In Nantes now after opening the vacay with three nights in Paris.

I took a high-speed train operated by SNCF from Paris-Montparnasse to the main train station in Nantes at midday Thursday. We covered the 240 mile distance between the two cities in an amazing two hours and four minutes.

It doesn’t take long once you get outside Paris for the train to blast off into max fastness. My ears popped repeatedly throughout the ride. I felt occasional nauseousness looking out the window because the scenery is more blur than absorbable. It didn’t help that my seat faced the opposition direction of the train’s path. Wind turbines could be seen all along the route. They are a sight for sore eyes.

The train ticket cost 29 euros bought about a month in advance. I had a “second class” seat in a coach car that had a weathered, worn out interior. I stowed my suitcase on a rack near the entry door to the coach. Nobody checked my ticket at any point during boarding or on the ride.

To recap Paris a bit:

I joined Seb and his friends Kate and Marie for the Spiral Stairs gig Wednesday night in Barbes. Spiral (Scott Kannberg) was the second guitar player in Pavement and penned a handful of the band’s songs including Date with Ikea. A full US-based band backed him for the performance which is part of a Euro tour that comes after a slew of well-received dates in the states. Spiral opened the show with an explanation for an absence that kept him away from the stage since the Pavement reunion tour seven years ago. “Life got in the way,” he said.

Complaints about an inoperative sound monitor positioned in front of him was becoming a downward Spiral of whininess until I think Kannberg realized he might be losing the audience with an attitude that didn’t merit the somewhat minor obstacle of not hearing one’s own voice.

Assured by members of the crowd that his vocals were loud and clear on our end, he proceeded sans sour grapes. Admission was just 10 euros. The crowd at the Olympic Cafe numbered perhaps 75. Kennel District, Date, Two States and the PSOI number Caught in the Rain garnered the biggest reaction.

I found a really good beer bar Monday night near the Gare de Lyon. Tipped off in a roundabout way by the US internet resource Beer Menus, I enjoyed a couple of solid French-made IPA’s that stacked up decently with what I’ve started to become hooked on in NYC.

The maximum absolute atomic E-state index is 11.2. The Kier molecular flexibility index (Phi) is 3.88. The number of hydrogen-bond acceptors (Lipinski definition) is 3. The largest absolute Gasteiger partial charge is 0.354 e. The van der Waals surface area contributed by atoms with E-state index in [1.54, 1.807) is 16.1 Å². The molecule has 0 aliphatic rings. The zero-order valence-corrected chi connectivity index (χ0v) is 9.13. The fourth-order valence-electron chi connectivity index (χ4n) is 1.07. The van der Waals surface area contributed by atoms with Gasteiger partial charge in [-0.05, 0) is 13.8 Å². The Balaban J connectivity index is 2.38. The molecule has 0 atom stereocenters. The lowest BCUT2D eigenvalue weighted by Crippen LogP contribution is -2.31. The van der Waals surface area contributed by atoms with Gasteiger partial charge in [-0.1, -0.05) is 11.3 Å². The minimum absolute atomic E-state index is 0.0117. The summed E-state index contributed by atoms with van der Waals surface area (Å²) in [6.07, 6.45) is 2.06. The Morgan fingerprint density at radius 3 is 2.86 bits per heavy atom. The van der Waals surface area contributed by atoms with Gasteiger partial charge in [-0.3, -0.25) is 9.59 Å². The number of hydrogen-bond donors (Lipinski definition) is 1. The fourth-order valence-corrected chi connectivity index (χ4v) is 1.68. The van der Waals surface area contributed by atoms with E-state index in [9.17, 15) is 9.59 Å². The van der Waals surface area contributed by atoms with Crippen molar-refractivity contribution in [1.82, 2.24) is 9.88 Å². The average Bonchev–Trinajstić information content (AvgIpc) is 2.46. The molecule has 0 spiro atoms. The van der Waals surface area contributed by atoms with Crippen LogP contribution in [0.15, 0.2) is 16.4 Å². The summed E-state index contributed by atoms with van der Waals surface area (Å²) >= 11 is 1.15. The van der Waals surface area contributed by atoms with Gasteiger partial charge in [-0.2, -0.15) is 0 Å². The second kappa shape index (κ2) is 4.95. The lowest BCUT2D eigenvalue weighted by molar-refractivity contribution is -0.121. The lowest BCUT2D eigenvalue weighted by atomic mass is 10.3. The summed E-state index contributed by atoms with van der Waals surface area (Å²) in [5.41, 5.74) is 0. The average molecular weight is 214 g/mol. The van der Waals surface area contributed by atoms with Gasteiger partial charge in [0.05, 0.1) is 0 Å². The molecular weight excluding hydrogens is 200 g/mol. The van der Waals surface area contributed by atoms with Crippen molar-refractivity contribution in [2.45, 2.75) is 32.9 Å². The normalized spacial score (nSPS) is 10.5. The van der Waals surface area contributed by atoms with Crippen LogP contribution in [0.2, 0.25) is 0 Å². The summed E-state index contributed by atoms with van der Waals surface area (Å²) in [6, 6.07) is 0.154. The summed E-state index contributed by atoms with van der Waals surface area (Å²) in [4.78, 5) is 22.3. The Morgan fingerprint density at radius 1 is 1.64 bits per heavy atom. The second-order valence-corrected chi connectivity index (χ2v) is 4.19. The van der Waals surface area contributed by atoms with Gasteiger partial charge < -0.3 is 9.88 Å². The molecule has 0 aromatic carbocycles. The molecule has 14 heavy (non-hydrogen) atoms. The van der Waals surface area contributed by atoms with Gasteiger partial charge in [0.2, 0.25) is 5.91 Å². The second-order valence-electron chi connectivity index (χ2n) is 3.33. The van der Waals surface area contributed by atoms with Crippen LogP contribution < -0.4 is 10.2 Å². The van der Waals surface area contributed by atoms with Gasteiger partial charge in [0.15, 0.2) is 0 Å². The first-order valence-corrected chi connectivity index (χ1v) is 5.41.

The name of the bar is Express de Lyon. Inside and out, it had all appearances of a pretty typical Paris brasserie. But a chalkboard menu of beer offerings was dominated by hop-heavy stuff rather than the basic lagers, saisons and strong Belgian ales usually seen at most French watering holes. Clearly, small beer-makers doing IPA’s is in its infancy here but the ones I had here offer promise.

The “Sous Senart” is a solid west coast US-style IPA golden in color at 7.6 on the Rick. Made at a small brewery south of Paris in a commune called “Epinay-sous-Senart,” it cost 4.2 euros for a 25 ml pour. As is custom at Paris bars, if you sat outside watching the world go by drinking same said beer, it cost a little more at 4.8 euros.

Also delish was the “Ad Lib,” made by the Hoppy Road brewery in Maxeville in the northeast of France. Dubbed a “session,” it’s only 4.0 on the booze scale but it was bursting with smell, fruity flavor and bubbles. Hoppy Road is launching with an official public grand opening of its space on September 30.

I ate an excellent salad topped with slices of terrine and only-in-France-type tomatoes for dinner at the bar. The proprietor was friendly – and clearly proud of his niche as a conduit for good beer.

On Tuesday night, I attended the Ligue 2 soccer match between Paris Football Club and Orleans. I wasn’t dressed properly and froze late in the match, a 1-nil win for PFC. After complete domination by the hosts, especially in the second half, PFC’s Malik Tchokounte stutter-stepped his way into an open shot to a score in the 79th minute. Attendance was announced at 1659 in a venue that holds 20-thousand. I bought a ticket at the door for 10 euros. From the center of Paris, Stade Charlety was easy to reach via a short walk from the commuter train stop south of the city. More of a track and field venue, it obviously felt flat with such a small crowd on a chilly night. The only beer for sale was of the non-alcohol variety so I got a hot tea and a sandwich with ham for 4 euros.

My hotel in Paris was fantastic. I booked it early at 65 bucks a night. It was tiny but clean and just steps from the Cambronne Metro stop on the 6 line.

There was no moment during the three days in Paris that I wasn’t wide-eyed with the intensity and craziness of it all. It’s really crazy. An amazing place. Far more intense, I beleive than New York. The Metro takes serious getting used to (odd car configuration and cumbersome transfer tunnel/stairwells) compared to NYC Subway but it runs way more frequently. You never have to wait. The street markets are incredible. The focus on politics, news and the arts is way more pronounced in Paris, for sure.

As I was leaving Thursday, I reflected on how little I actually I saw and did vs. what I planned. But no regrets. I was able to see Seb and Julien – two Toulouse guys – who I admire. I ate and drank well. And I hope to come back.

3 thoughts on “

  1. Thanks for the notes here – Dad – and Greg/Clare. Seb finally has his own apartment – which is the smallest living space I’ve ever seen. The shower, fridge, toilet and bed are all within reach of one another. He lives in Barbes which is an amazing neighborhood of mostly immigrants. He fits right in!

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